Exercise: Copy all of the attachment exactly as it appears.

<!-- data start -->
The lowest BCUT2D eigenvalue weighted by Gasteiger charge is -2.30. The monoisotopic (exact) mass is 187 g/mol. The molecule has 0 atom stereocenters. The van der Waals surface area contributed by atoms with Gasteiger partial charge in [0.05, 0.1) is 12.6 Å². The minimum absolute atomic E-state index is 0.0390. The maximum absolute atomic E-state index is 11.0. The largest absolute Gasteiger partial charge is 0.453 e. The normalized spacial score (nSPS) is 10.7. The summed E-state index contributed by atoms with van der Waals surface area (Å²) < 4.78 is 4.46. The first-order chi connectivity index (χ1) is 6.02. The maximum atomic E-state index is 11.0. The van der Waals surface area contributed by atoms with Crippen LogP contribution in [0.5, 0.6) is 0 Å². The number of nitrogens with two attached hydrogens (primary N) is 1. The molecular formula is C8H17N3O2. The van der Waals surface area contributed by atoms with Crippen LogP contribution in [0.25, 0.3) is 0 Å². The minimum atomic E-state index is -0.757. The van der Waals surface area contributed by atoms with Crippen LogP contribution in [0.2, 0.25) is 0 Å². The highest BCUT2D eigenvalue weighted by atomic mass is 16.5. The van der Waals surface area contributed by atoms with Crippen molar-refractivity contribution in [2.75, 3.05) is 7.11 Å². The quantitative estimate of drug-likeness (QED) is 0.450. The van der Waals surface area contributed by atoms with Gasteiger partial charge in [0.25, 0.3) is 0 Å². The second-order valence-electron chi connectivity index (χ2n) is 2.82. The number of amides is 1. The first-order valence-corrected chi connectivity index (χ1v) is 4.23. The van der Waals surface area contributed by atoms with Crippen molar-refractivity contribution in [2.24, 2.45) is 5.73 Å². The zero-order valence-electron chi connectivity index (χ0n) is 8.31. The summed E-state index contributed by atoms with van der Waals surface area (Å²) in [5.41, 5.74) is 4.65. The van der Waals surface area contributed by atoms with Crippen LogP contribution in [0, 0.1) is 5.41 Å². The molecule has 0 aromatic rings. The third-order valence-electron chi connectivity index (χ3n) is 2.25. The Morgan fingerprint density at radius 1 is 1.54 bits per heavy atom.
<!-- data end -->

The lowest BCUT2D eigenvalue weighted by Gasteiger charge is -2.30. The monoisotopic (exact) mass is 187 g/mol. The molecule has 0 atom stereocenters. The van der Waals surface area contributed by atoms with Gasteiger partial charge in [0.05, 0.1) is 12.6 Å². The minimum absolute atomic E-state index is 0.0390. The maximum absolute atomic E-state index is 11.0. The largest absolute Gasteiger partial charge is 0.453 e. The normalized spacial score (nSPS) is 10.7. The summed E-state index contributed by atoms with van der Waals surface area (Å²) < 4.78 is 4.46. The first-order chi connectivity index (χ1) is 6.02. The maximum atomic E-state index is 11.0. The van der Waals surface area contributed by atoms with Crippen LogP contribution in [0.5, 0.6) is 0 Å². The number of nitrogens with two attached hydrogens (primary N) is 1. The molecular formula is C8H17N3O2. The van der Waals surface area contributed by atoms with Crippen LogP contribution in [0.25, 0.3) is 0 Å². The minimum atomic E-state index is -0.757. The van der Waals surface area contributed by atoms with Crippen LogP contribution in [0.2, 0.25) is 0 Å². The highest BCUT2D eigenvalue weighted by atomic mass is 16.5. The van der Waals surface area contributed by atoms with Crippen molar-refractivity contribution in [2.75, 3.05) is 7.11 Å². The quantitative estimate of drug-likeness (QED) is 0.450. The van der Waals surface area contributed by atoms with Gasteiger partial charge in [0.25, 0.3) is 0 Å². The second-order valence-electron chi connectivity index (χ2n) is 2.82. The number of amides is 1. The first-order valence-corrected chi connectivity index (χ1v) is 4.23. The van der Waals surface area contributed by atoms with Crippen molar-refractivity contribution in [2.24, 2.45) is 5.73 Å². The zero-order valence-electron chi connectivity index (χ0n) is 8.31. The summed E-state index contributed by atoms with van der Waals surface area (Å²) in [5.41, 5.74) is 4.65. The van der Waals surface area contributed by atoms with Crippen LogP contribution in [0, 0.1) is 5.41 Å². The molecule has 0 aromatic rings. The third-order valence-electron chi connectivity index (χ3n) is 2.25. The Morgan fingerprint density at radius 1 is 1.54 bits per heavy atom.